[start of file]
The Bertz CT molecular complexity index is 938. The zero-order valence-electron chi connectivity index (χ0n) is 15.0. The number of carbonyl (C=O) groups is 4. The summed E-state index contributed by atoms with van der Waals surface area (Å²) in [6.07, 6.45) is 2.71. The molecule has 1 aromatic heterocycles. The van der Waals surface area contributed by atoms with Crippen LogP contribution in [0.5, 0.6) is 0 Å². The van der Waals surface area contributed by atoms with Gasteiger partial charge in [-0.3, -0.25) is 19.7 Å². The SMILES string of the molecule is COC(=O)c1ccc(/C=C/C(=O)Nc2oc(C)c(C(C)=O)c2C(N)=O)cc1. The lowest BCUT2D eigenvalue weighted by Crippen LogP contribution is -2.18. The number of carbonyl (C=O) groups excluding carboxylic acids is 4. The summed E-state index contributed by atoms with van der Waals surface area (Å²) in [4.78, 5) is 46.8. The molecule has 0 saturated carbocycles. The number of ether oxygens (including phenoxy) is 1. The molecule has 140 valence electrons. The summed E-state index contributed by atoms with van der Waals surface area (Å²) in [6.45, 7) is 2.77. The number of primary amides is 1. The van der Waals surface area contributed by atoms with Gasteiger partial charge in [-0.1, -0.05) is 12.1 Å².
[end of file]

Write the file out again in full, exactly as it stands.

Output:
The Bertz CT molecular complexity index is 938. The zero-order valence-electron chi connectivity index (χ0n) is 15.0. The number of carbonyl (C=O) groups is 4. The summed E-state index contributed by atoms with van der Waals surface area (Å²) in [6.07, 6.45) is 2.71. The molecule has 1 aromatic heterocycles. The van der Waals surface area contributed by atoms with Crippen LogP contribution in [0.5, 0.6) is 0 Å². The van der Waals surface area contributed by atoms with Gasteiger partial charge in [-0.3, -0.25) is 19.7 Å². The SMILES string of the molecule is COC(=O)c1ccc(/C=C/C(=O)Nc2oc(C)c(C(C)=O)c2C(N)=O)cc1. The lowest BCUT2D eigenvalue weighted by Crippen LogP contribution is -2.18. The number of carbonyl (C=O) groups excluding carboxylic acids is 4. The summed E-state index contributed by atoms with van der Waals surface area (Å²) in [4.78, 5) is 46.8. The molecule has 0 saturated carbocycles. The number of ether oxygens (including phenoxy) is 1. The molecule has 140 valence electrons. The summed E-state index contributed by atoms with van der Waals surface area (Å²) in [6.45, 7) is 2.77. The number of primary amides is 1. The van der Waals surface area contributed by atoms with Gasteiger partial charge in [-0.1, -0.05) is 12.1 Å².